Does your choice of the colour palette in each piece have any specific symbolic meaning? 

I suppose it has an unconscious meaning, but I never tend to conceptualise what I do. It just exists in that moment, because it exists. In this way, I work in a very intuitive manner, where my imagination becomes essential and is a very confrontative space helping me engage in reality. 

Symbolism is very interesting. I’m very fascinated by its history, layers of past meanings, and how these old narratives are still shaping the way we live today. I believe each person has their own symbolism, everything can become a symbol as soon as it resonates within you. And it flows all the time.

What is your main work technique/medium?

I am a multidisciplinary artist, I work with different mediums such as digital, sound, sculpture, painting. They’re all connected, they resonate, vibrate and communicate with each other constantly. It’s fascinating, and I do not divide them, they form a universe with multiple streams and sources.

I don’t really have a technique. For example, within the digital field, I’m self-taught, so my approach is very DIY – I just wanted to dream and give a voice to what felt real and important. It’s a bumpy road where curiosity, love, patience, fluidity and passion are my main allies and probably my main techniques.


What style or artists has influenced you the most, or where would you place your art?

I’m constantly influenced by so many things, signals, people, friends and even unconscious vibrations. I love to be curious, intuitive. I love to read and learn, deconstruct, be contemplative. Nature inspires me a lot. Actually, anything can become fuel for artistic expression. I don’t have a particular style, I surf on all the waves that come, or I jump on them, especially when I don’t get to understand their phenomenons I dive into them. I try to keep myself as alert and open as possible in order to keep on burning.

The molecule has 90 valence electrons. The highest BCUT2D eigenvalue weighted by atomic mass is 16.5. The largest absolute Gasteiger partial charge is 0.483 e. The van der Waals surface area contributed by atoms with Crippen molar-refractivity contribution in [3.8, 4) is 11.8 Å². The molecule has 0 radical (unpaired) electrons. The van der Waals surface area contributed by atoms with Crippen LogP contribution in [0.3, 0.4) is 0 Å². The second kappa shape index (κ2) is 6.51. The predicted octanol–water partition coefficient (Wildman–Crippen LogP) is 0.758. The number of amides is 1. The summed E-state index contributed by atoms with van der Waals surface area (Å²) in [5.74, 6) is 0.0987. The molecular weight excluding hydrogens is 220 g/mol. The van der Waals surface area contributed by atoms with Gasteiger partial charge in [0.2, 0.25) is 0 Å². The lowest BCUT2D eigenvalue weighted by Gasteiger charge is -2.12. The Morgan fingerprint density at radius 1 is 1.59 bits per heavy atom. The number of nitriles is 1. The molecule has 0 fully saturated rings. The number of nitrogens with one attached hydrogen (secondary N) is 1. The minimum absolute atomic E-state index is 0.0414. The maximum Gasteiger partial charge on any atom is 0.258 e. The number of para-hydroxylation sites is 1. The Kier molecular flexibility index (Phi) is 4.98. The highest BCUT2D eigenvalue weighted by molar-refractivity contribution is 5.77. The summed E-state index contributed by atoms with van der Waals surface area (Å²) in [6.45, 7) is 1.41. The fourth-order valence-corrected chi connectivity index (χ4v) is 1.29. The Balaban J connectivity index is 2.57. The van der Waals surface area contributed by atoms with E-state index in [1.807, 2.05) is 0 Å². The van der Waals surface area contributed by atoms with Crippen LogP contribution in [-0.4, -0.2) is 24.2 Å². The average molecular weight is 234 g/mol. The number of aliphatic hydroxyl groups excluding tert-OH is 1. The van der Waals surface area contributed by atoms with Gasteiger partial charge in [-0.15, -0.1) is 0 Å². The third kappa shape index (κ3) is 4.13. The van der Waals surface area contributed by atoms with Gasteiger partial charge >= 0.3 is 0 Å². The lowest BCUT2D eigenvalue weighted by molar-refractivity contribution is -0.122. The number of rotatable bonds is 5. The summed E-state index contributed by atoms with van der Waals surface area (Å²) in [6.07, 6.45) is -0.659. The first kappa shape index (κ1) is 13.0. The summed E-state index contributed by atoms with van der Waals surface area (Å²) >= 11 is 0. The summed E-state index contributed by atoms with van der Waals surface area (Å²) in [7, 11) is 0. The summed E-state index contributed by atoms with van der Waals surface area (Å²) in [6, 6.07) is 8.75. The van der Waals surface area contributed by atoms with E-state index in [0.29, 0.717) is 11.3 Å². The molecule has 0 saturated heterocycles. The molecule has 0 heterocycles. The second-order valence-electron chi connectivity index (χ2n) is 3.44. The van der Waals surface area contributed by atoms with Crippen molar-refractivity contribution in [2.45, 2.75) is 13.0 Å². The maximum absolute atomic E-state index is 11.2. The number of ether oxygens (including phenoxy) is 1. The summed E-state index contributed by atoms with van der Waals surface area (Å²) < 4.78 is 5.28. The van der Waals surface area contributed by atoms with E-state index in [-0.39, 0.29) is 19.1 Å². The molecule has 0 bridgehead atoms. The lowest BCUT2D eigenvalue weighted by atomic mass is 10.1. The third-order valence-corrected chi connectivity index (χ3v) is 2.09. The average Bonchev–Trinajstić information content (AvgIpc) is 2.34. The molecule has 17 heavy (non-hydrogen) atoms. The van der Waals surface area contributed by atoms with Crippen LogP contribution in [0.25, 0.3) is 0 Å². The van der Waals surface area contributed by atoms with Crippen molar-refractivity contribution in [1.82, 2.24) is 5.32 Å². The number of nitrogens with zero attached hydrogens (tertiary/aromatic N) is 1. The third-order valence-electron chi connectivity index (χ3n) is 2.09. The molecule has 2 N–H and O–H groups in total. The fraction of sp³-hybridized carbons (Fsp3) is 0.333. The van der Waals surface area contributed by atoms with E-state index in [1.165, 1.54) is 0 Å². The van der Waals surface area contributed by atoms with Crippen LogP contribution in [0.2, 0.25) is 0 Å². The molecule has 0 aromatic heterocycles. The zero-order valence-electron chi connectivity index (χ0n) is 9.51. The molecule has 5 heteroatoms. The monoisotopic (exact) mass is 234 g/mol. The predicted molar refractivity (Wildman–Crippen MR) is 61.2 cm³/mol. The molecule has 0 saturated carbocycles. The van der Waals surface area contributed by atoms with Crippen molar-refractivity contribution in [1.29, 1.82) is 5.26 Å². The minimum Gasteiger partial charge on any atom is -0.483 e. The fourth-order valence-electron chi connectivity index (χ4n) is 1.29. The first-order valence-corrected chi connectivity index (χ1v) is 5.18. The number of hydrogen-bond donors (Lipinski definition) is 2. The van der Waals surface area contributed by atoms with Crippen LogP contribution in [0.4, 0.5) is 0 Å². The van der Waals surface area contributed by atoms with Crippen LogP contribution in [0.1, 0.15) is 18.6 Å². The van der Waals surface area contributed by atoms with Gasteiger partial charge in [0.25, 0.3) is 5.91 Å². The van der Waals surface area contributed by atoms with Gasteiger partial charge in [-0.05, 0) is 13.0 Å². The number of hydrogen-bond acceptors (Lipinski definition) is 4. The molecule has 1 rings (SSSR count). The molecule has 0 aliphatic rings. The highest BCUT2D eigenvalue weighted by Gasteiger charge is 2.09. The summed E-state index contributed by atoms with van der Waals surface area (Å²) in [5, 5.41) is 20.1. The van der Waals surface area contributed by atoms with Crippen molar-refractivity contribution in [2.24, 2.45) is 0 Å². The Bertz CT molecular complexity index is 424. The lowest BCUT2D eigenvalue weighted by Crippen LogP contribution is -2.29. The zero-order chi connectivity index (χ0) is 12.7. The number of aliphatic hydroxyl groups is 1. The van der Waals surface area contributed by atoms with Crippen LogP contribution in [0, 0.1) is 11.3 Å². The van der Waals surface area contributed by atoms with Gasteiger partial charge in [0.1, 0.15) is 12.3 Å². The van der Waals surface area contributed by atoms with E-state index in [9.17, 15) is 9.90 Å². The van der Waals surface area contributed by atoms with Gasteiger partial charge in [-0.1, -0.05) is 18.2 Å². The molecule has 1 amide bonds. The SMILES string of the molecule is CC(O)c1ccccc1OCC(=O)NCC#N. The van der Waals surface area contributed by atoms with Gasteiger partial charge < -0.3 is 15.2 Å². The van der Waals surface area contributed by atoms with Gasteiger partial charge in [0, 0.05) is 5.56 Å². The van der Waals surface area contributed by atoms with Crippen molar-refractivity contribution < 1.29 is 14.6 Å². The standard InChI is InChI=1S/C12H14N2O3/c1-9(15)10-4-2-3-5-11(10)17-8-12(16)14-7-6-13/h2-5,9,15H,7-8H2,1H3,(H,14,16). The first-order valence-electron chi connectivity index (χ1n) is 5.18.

Since the article is published under the topic “Heavenly Bodies”, how important is the perception of the body within contemporary society and art (or for you personally)?

It is crucial, our bodies are our life companions. They are sacred, all unique, their signals are incredible, their perceptions unspeakable and infinite. I see bodies all the time, it moves me how much our bodies can transmit, communicate through so many forms. They can’t be named in a binary way. They exist beyond, they remain mysterious yet vivid. We move not only in a physical way, we move things from within all the time, through our bodies. We need to create space for it, for ALL bodies, with care and love. Bodies are pressured, neglected, marginalised by many norms, objectification, violence, appropriations. This needs to change, and art can be an ally in that. A space to confront, shake and work towards acceptance.